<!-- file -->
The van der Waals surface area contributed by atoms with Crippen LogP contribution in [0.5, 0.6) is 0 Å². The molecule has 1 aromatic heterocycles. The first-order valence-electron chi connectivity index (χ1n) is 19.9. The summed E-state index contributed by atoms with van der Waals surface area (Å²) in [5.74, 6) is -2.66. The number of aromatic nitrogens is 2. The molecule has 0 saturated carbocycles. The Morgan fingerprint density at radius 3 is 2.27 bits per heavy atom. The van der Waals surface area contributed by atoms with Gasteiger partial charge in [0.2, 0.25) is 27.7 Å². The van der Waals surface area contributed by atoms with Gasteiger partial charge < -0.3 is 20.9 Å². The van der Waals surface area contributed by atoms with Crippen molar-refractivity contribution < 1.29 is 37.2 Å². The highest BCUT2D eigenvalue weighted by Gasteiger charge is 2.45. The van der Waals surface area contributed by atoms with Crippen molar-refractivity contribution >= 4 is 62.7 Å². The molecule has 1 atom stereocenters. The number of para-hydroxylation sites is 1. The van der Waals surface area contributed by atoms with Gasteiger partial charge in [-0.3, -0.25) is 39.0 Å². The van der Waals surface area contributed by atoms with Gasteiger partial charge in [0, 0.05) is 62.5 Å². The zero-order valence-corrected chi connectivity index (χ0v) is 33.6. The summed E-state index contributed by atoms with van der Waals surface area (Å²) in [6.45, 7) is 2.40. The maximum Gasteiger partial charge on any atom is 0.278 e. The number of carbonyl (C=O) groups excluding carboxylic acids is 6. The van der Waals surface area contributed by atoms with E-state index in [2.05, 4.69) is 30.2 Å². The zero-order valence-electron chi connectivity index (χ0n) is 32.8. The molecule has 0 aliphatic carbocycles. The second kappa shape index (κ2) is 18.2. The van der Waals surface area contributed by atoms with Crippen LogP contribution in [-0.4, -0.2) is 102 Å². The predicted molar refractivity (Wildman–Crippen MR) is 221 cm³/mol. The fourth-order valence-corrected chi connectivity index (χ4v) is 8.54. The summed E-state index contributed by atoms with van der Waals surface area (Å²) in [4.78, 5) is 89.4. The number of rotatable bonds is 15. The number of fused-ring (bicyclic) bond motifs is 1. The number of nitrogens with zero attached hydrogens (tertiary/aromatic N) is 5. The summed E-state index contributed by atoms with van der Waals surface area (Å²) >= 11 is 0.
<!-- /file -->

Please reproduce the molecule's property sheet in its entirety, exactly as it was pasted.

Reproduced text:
The van der Waals surface area contributed by atoms with Crippen LogP contribution in [0.5, 0.6) is 0 Å². The molecule has 1 aromatic heterocycles. The first-order valence-electron chi connectivity index (χ1n) is 19.9. The summed E-state index contributed by atoms with van der Waals surface area (Å²) in [5.74, 6) is -2.66. The number of aromatic nitrogens is 2. The molecule has 0 saturated carbocycles. The Morgan fingerprint density at radius 3 is 2.27 bits per heavy atom. The van der Waals surface area contributed by atoms with Gasteiger partial charge in [0.2, 0.25) is 27.7 Å². The van der Waals surface area contributed by atoms with Gasteiger partial charge < -0.3 is 20.9 Å². The van der Waals surface area contributed by atoms with Crippen molar-refractivity contribution < 1.29 is 37.2 Å². The highest BCUT2D eigenvalue weighted by Gasteiger charge is 2.45. The van der Waals surface area contributed by atoms with Crippen molar-refractivity contribution >= 4 is 62.7 Å². The molecule has 1 atom stereocenters. The number of para-hydroxylation sites is 1. The van der Waals surface area contributed by atoms with Gasteiger partial charge in [-0.3, -0.25) is 39.0 Å². The van der Waals surface area contributed by atoms with Gasteiger partial charge in [0, 0.05) is 62.5 Å². The zero-order valence-corrected chi connectivity index (χ0v) is 33.6. The summed E-state index contributed by atoms with van der Waals surface area (Å²) in [6.45, 7) is 2.40. The maximum Gasteiger partial charge on any atom is 0.278 e. The number of carbonyl (C=O) groups excluding carboxylic acids is 6. The van der Waals surface area contributed by atoms with E-state index in [2.05, 4.69) is 30.2 Å². The zero-order valence-electron chi connectivity index (χ0n) is 32.8. The molecule has 0 aliphatic carbocycles. The second kappa shape index (κ2) is 18.2. The van der Waals surface area contributed by atoms with Crippen LogP contribution in [-0.4, -0.2) is 102 Å². The predicted molar refractivity (Wildman–Crippen MR) is 221 cm³/mol. The fourth-order valence-corrected chi connectivity index (χ4v) is 8.54. The summed E-state index contributed by atoms with van der Waals surface area (Å²) in [4.78, 5) is 89.4. The number of rotatable bonds is 15. The number of fused-ring (bicyclic) bond motifs is 1. The number of nitrogens with zero attached hydrogens (tertiary/aromatic N) is 5. The summed E-state index contributed by atoms with van der Waals surface area (Å²) >= 11 is 0.